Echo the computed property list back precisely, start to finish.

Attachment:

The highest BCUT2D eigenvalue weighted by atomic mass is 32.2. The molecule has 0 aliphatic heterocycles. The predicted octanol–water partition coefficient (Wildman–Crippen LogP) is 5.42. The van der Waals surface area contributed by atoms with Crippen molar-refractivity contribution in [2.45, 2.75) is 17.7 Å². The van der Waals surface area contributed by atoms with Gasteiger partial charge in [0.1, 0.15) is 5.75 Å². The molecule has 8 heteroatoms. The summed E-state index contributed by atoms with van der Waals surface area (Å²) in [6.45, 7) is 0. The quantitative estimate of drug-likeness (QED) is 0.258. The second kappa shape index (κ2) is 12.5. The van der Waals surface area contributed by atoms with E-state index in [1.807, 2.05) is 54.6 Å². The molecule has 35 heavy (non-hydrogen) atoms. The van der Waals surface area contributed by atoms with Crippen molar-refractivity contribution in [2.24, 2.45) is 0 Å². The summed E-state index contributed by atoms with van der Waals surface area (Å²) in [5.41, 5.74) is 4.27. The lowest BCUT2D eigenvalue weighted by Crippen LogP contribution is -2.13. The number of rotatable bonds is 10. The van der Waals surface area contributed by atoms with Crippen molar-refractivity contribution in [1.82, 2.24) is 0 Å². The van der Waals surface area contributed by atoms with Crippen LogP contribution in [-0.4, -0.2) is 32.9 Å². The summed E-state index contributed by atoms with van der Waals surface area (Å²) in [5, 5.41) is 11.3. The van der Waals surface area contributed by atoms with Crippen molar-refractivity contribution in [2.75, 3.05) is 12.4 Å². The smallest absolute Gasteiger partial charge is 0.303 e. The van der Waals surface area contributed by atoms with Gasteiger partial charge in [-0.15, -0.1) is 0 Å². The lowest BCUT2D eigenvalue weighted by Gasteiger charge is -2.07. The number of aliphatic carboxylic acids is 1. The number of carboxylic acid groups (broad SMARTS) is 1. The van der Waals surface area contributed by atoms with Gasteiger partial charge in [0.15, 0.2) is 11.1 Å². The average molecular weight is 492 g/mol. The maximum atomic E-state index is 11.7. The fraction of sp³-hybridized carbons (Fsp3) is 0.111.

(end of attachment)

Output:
The highest BCUT2D eigenvalue weighted by atomic mass is 32.2. The molecule has 0 aliphatic heterocycles. The predicted octanol–water partition coefficient (Wildman–Crippen LogP) is 5.42. The van der Waals surface area contributed by atoms with Crippen molar-refractivity contribution in [2.45, 2.75) is 17.7 Å². The van der Waals surface area contributed by atoms with Gasteiger partial charge in [0.1, 0.15) is 5.75 Å². The molecule has 8 heteroatoms. The summed E-state index contributed by atoms with van der Waals surface area (Å²) in [6.45, 7) is 0. The quantitative estimate of drug-likeness (QED) is 0.258. The second kappa shape index (κ2) is 12.5. The van der Waals surface area contributed by atoms with E-state index in [1.807, 2.05) is 54.6 Å². The molecule has 35 heavy (non-hydrogen) atoms. The van der Waals surface area contributed by atoms with Crippen molar-refractivity contribution in [2.24, 2.45) is 0 Å². The summed E-state index contributed by atoms with van der Waals surface area (Å²) in [5.41, 5.74) is 4.27. The lowest BCUT2D eigenvalue weighted by Crippen LogP contribution is -2.13. The number of rotatable bonds is 10. The van der Waals surface area contributed by atoms with Crippen molar-refractivity contribution in [1.82, 2.24) is 0 Å². The van der Waals surface area contributed by atoms with Crippen LogP contribution in [-0.4, -0.2) is 32.9 Å². The summed E-state index contributed by atoms with van der Waals surface area (Å²) in [5, 5.41) is 11.3. The van der Waals surface area contributed by atoms with Crippen molar-refractivity contribution in [2.75, 3.05) is 12.4 Å². The smallest absolute Gasteiger partial charge is 0.303 e. The van der Waals surface area contributed by atoms with Gasteiger partial charge in [-0.15, -0.1) is 0 Å². The lowest BCUT2D eigenvalue weighted by Gasteiger charge is -2.07. The number of aliphatic carboxylic acids is 1. The number of carboxylic acid groups (broad SMARTS) is 1. The van der Waals surface area contributed by atoms with Gasteiger partial charge in [0.15, 0.2) is 11.1 Å². The average molecular weight is 492 g/mol. The maximum atomic E-state index is 11.7. The fraction of sp³-hybridized carbons (Fsp3) is 0.111.